Wednesday, June 10, 2009

STI: It's time to be as one

June 7, 2009

It's time to be as one

By Lee Siew Hua

I remember the moment my sister Annie told me: 'You're going to be an aunt!'

The world spun a little bit faster, and it was the oddest sensation.

I can explain the feeling: It was the whoosh of a new generation arriving from some other realm to join my family.

Okay, I have a vivid imagination sometimes. But I'll excuse myself, for I knew at that moment that life would change radically once my little niece was born.

My mum and dad would become new grandparents in a flash. My free-spirited sister Annie would be a parent forever.

I would be an aunt for real instead of an occasional auntie to friends' kids.

In the event, I never saw my sister when she was in full pregnancy. By the time I saw Megs, she was four months old with poufy hair that I loved to touch.

Besides her birth, I'd missed countless other special moments in my family when I lived abroad.

I wondered how I could bond with Megan, and later her brother Caleb. After all, children operate by this principle: out of sight, out of mind. Since I returned only once or twice a year, I should have been a stranger to them.

But my sister kept me real in their little hearts. She would talk about me to her little girl, and later, her son. I was also present in Annie's bedtime prayers with them.

What helped too was that I'd stay with her family each time I returned.

When her children were very little, I was a curiosity to them when I visited. My niece would wake up and knock on my door first thing in the morning.

Sometimes, she was patient and played outside my door, waiting for the sleepyhead auntie to wake up. My nephew, four years younger, would soon do the same, though it was more his style to burst into the room with all his colour and energy.

I also remember the second time I saw him. I'd just flown in and spied him on the stairs. He was shy for a minute, smiling and staring with saucer eyes.

Thinking I should give him time to warm up, I went to my room. But he soon returned carrying a box of toys.

I was now his new playmate - the coolest compliment from a two-year-old.

New memories are forming all the time. I'm writing this alongside my niece, an imaginative soul who is polishing her light-hearted story titled Spaceworld and even discussing a few words I can use here.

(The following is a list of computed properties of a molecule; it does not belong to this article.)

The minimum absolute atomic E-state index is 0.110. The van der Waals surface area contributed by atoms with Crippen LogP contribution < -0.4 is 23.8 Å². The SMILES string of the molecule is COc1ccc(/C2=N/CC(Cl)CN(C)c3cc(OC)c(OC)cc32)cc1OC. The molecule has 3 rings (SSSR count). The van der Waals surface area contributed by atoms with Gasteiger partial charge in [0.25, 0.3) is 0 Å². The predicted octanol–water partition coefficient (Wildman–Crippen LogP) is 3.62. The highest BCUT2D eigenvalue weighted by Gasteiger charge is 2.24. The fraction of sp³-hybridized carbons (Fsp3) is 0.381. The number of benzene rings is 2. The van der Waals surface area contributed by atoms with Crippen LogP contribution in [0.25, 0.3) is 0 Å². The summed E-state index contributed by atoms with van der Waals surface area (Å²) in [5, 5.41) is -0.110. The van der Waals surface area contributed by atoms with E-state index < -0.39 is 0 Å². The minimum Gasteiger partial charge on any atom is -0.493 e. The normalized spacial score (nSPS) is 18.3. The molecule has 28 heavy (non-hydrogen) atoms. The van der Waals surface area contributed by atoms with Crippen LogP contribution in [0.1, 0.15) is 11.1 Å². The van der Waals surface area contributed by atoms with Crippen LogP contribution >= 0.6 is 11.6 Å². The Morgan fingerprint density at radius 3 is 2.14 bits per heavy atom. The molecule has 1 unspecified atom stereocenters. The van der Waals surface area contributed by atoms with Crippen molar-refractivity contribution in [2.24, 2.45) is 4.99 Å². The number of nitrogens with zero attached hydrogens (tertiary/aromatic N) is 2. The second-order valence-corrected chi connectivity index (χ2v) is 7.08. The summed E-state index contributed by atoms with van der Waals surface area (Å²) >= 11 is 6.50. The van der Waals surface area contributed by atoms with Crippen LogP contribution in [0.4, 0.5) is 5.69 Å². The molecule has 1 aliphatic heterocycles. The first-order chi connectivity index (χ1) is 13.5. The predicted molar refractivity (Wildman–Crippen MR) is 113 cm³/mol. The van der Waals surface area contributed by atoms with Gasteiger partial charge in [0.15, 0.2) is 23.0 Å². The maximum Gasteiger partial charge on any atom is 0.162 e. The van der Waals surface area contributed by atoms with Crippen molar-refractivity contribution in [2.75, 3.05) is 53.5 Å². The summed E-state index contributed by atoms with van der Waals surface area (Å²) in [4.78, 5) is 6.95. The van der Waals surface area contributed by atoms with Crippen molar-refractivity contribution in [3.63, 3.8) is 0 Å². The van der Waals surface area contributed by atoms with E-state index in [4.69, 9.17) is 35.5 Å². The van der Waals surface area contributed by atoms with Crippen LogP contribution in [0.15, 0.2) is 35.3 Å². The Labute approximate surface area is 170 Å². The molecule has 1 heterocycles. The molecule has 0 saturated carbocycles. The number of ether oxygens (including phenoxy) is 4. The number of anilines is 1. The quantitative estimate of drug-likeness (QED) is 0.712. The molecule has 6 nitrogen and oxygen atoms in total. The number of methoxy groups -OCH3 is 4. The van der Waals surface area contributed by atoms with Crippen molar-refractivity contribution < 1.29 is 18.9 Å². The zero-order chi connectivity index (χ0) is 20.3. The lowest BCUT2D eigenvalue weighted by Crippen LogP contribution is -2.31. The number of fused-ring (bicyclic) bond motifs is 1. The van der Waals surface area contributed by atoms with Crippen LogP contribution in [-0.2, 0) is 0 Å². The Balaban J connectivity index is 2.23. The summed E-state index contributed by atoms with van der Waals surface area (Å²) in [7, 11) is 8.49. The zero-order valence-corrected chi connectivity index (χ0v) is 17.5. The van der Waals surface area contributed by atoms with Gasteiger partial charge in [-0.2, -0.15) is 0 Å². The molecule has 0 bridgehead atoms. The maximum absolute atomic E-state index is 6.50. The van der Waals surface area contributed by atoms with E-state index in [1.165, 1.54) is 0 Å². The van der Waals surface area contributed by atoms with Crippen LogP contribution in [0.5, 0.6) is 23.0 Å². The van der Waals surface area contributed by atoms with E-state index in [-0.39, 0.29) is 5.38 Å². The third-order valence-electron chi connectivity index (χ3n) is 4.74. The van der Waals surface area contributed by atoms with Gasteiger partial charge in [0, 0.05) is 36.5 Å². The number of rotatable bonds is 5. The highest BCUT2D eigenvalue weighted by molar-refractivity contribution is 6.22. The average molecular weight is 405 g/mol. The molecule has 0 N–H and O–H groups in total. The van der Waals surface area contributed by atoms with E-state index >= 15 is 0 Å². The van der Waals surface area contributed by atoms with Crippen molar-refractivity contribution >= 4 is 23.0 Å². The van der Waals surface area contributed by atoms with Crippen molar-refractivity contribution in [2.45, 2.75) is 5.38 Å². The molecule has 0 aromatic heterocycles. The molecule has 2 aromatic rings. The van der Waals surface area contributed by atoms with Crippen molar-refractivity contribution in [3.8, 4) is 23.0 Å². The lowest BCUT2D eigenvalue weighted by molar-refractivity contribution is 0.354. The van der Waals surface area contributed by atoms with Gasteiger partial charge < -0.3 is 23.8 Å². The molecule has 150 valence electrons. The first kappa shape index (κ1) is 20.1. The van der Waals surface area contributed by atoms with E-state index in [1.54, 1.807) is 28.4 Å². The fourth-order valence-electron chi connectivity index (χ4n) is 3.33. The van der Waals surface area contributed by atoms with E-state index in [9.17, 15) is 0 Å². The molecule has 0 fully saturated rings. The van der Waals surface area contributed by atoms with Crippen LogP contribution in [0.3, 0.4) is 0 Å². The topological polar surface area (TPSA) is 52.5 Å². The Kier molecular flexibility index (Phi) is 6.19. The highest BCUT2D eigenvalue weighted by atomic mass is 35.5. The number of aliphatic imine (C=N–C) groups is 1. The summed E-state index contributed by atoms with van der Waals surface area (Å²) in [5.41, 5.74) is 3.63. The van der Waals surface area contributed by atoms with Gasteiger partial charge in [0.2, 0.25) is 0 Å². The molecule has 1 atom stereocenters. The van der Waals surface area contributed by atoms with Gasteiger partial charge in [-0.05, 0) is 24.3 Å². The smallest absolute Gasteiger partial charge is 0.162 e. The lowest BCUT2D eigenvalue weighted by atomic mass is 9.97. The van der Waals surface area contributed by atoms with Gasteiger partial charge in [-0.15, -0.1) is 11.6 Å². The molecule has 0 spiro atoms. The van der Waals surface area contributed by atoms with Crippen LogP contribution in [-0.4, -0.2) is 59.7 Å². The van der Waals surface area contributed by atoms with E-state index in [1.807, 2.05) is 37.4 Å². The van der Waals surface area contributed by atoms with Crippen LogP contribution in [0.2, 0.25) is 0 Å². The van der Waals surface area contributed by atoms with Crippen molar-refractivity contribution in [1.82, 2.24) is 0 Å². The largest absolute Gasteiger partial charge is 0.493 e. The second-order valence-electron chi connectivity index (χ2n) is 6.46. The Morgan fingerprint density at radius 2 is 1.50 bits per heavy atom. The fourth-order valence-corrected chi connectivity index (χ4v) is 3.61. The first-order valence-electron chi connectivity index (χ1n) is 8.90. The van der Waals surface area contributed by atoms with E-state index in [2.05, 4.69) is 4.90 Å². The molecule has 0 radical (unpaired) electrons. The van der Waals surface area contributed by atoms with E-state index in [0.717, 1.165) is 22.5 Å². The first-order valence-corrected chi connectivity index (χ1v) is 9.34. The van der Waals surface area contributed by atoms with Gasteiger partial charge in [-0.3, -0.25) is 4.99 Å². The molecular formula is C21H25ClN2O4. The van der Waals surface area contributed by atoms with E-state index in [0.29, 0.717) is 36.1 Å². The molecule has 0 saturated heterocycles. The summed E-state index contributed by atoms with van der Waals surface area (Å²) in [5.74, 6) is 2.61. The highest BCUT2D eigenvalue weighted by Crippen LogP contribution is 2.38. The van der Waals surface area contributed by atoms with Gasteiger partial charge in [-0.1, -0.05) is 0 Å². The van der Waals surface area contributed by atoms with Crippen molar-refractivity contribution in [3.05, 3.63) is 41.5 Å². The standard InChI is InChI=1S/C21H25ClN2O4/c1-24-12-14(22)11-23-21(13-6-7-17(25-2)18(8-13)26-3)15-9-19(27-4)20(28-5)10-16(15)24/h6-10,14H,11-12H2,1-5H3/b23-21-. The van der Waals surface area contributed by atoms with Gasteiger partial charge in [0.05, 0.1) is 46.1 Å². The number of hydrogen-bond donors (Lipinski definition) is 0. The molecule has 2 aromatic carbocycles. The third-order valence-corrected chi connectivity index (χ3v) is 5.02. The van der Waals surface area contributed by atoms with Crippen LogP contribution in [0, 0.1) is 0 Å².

Recently, my other sister Ping decided to return for at least a year and she will create new memories alongside us.

With her reappearance after nearly two decades away, my original nuclear family of five is in one place again.

First, Annie studied in Canada. Then Ping left for the United States and later Australia to study and work. After that, I worked in Thailand and the US.

So for a very long stretch, the three sisters were living on three continents.

This is the same story for many more families now.

More so for younger Singaporeans, there is often a season to sally forth into the world. This is enticing, with our country so tiny and the world so wondrous.

Still, our little Singapore is far bigger than its physical size suggests. Already, it is clear that our economic space is vast and global.

Also vast is our national narrative, which has more levels than we imagine. I experience that when I speak to pioneer Singaporeans or read about them.

When that happens, I am transported to a very different Singapore that should not even have existed, but for the powerful will of the immigrants and leaders.

Echoes of those mesmerising times show up in our lives, if we think about it. When my father is very happy, for instance, he still exclaims 'Merdeka!'

That means 'freedom' - our rallying cry when Singapore became self-ruling in 1959.

Even though I live in an absolutely different Singapore, that echo is a bridge across the generations.

I believe other families have their own echoes, bridges and stories that flash across three or four generations.

My family is now 'whole' for we're together again, for a season.

I think I feel another whoosh. This time, it's the extraordinary sensation of my family and others being together.

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